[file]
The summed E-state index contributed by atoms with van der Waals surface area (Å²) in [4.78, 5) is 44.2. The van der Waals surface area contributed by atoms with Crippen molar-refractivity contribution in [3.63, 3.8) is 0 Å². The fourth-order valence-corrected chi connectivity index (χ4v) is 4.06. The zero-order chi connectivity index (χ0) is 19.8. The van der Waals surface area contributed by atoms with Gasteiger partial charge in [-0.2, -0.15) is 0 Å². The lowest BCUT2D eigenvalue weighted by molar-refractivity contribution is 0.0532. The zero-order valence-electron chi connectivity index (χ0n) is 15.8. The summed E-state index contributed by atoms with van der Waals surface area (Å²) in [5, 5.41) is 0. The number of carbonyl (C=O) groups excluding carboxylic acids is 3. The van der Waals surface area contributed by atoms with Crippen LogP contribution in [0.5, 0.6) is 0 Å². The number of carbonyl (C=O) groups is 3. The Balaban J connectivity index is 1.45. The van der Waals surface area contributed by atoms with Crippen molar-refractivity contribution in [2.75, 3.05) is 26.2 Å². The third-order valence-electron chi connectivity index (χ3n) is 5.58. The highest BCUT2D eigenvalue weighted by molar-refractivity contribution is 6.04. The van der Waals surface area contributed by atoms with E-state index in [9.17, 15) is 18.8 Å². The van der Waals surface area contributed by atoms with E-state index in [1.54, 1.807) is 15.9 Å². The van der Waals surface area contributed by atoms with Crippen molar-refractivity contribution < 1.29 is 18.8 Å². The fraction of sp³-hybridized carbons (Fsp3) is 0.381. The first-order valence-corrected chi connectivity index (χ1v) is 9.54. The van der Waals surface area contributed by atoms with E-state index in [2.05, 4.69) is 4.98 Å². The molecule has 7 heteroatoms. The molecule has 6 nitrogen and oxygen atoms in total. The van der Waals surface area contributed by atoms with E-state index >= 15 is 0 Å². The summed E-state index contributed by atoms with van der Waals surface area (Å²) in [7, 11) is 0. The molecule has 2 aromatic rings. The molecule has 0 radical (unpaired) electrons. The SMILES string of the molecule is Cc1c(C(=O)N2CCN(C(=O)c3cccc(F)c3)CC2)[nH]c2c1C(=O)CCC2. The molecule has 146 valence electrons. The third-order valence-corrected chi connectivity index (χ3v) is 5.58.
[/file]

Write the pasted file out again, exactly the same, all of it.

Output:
The summed E-state index contributed by atoms with van der Waals surface area (Å²) in [4.78, 5) is 44.2. The van der Waals surface area contributed by atoms with Crippen molar-refractivity contribution in [3.63, 3.8) is 0 Å². The fourth-order valence-corrected chi connectivity index (χ4v) is 4.06. The zero-order chi connectivity index (χ0) is 19.8. The van der Waals surface area contributed by atoms with Gasteiger partial charge in [-0.2, -0.15) is 0 Å². The lowest BCUT2D eigenvalue weighted by molar-refractivity contribution is 0.0532. The zero-order valence-electron chi connectivity index (χ0n) is 15.8. The summed E-state index contributed by atoms with van der Waals surface area (Å²) in [5, 5.41) is 0. The number of carbonyl (C=O) groups excluding carboxylic acids is 3. The van der Waals surface area contributed by atoms with Crippen LogP contribution in [0.5, 0.6) is 0 Å². The number of carbonyl (C=O) groups is 3. The Balaban J connectivity index is 1.45. The van der Waals surface area contributed by atoms with Crippen molar-refractivity contribution in [2.75, 3.05) is 26.2 Å². The third-order valence-electron chi connectivity index (χ3n) is 5.58. The highest BCUT2D eigenvalue weighted by molar-refractivity contribution is 6.04. The van der Waals surface area contributed by atoms with E-state index in [9.17, 15) is 18.8 Å². The van der Waals surface area contributed by atoms with E-state index in [1.54, 1.807) is 15.9 Å². The van der Waals surface area contributed by atoms with Crippen molar-refractivity contribution < 1.29 is 18.8 Å². The fraction of sp³-hybridized carbons (Fsp3) is 0.381. The first-order valence-corrected chi connectivity index (χ1v) is 9.54. The van der Waals surface area contributed by atoms with E-state index in [2.05, 4.69) is 4.98 Å². The molecule has 7 heteroatoms. The molecule has 6 nitrogen and oxygen atoms in total. The van der Waals surface area contributed by atoms with E-state index >= 15 is 0 Å². The summed E-state index contributed by atoms with van der Waals surface area (Å²) in [7, 11) is 0. The molecule has 2 aromatic rings. The molecule has 0 radical (unpaired) electrons. The SMILES string of the molecule is Cc1c(C(=O)N2CCN(C(=O)c3cccc(F)c3)CC2)[nH]c2c1C(=O)CCC2. The molecule has 146 valence electrons. The third-order valence-corrected chi connectivity index (χ3v) is 5.58.